The short version is that, according to cryptographers who spoke to us about this, BlackBerry's hardening efforts "doesn't meaningfully change the security of the phone," because the company is trying to fix something that isn't broken. And because BlackBerry used a largely secret and proprietary method to try to improve the cryptography -- which can't be inspected or verified by security experts -- the phone may be secure, but until we know how and why, we can't (and shouldn't) fully trust the phone.
DTEK's app will pacify and inform, but not block
My biggest gripe with the phone's flagship app, which first debuted with the Priv, was that it didn't do anything -- and it still doesn't.
In case you missed it, the phone is named after its flagship app, DTEK, a play on "detect." The app sits on your home screen, acting as a gateway health dashboard for your phone. It tells you how secure your device is, such as if a strong passcode has been set, and even when apps use your phone's features. If a malicious app triggers your camera or your microphone, it'll tell you -- but it won't block it.
BlackBerry said that the app hasn't changed since it was first rolled out to the Priv, despite a promise from David Kleidermacher, chief security officer, who said the app would be "constantly" improved.
We had some harsh words for the app the first time around -- all of which still stands today.
"DTEK isn't much more than an information app in that it tells you when things are happening, unlike a privacy app which actively mitigates against data-slurping incursions [...] It doesn't prevent your data from being slurped up by the various apps you use, nor does it give you an option to do much about it -- except uninstall the apps."
Now both the Priv and the DTEK50 are running Android Marshmallow, and both phones now come with iPhone-style app permissions by default, so you have greater granular control over your apps and what they can access.
I'd put that down as a win for Android, over any worthwhile improvement on BlackBerry's part -- though it nevertheless puts the DTEK50 on a par with other devices that run Android Marshmallow, as well as the iPhone.
Bottom line: Security, take two, but no lessons learned
Android already has a bad rap when it comes to security and privacy. Anything to boost that impression could be a boon to business -- if done right.
But BlackBerry hasn't learned any lessons from its first Android incarnation, and by its own admission hasn't improved the phone's security in any consequential way.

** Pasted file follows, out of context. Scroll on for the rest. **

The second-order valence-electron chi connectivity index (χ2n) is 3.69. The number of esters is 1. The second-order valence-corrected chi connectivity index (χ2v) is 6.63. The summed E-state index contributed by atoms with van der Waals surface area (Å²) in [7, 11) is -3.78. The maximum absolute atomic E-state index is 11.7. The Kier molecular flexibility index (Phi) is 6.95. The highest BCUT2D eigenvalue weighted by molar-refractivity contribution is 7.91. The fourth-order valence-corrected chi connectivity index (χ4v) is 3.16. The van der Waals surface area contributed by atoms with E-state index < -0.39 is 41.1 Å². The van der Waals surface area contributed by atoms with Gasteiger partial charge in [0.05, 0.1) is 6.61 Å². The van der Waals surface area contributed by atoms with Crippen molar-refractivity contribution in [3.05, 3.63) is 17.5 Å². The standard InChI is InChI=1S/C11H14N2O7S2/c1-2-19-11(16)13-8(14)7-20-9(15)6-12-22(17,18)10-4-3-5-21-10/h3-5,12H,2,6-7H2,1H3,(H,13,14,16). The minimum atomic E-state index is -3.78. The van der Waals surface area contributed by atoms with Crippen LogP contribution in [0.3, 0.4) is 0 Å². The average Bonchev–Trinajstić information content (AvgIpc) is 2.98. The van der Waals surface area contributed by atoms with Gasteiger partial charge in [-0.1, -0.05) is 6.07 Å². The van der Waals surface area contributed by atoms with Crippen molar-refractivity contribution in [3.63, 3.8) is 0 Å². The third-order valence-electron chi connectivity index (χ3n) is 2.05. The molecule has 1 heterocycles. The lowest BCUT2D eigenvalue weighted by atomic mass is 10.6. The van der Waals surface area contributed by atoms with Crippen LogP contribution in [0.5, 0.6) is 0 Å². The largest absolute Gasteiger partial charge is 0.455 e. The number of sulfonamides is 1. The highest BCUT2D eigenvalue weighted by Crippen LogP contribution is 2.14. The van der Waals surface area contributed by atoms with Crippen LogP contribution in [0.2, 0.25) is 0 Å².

Case in point: Alex Thurber, the company's global device sales chief, told us at a meeting that the Priv and the DTEK50 are "the two most secure smartphones," because the Priv is "as secure" as the DTEK50.
The reality is that when you cut through the marketing fluff, you're still faced with an unremarkable phone, which, like any other product or service, takes one hole in the security facade to bring the entire thing down.
Granted, the company didn't know about Quadrooter ahead of time. Its so-called privacy app doesn't block or mitigate, and only passively advises. We can welcome its hardware improvements, but it's not enough to nudge it past that already-high security bar to achieve status as "the world's most secure Android smartphone."
Marketing and selling this phone as more secure than other phones that are equal or better in the security space is going to give people false hope, and that's dangerous for those who think this phone will defeat hackers and attackers at every hurdle.
Security researchers will tell you that the most secure smartphones will be the least useful to most people. But in absence of perfection, many will choose an iPhone over anything else. Tried and tested, the iPhone was able to withstand government demands for customer data -- and, though not perfect, Apple's closed in-house duopoly of hardware and software makes it far tougher to crack than most other devices.
So what's the most secure Android phone available now? Your best bet is a Nexus smartphone, which researchers believe are the least vulnerable to flaws and issues because of rapid vulnerability patching.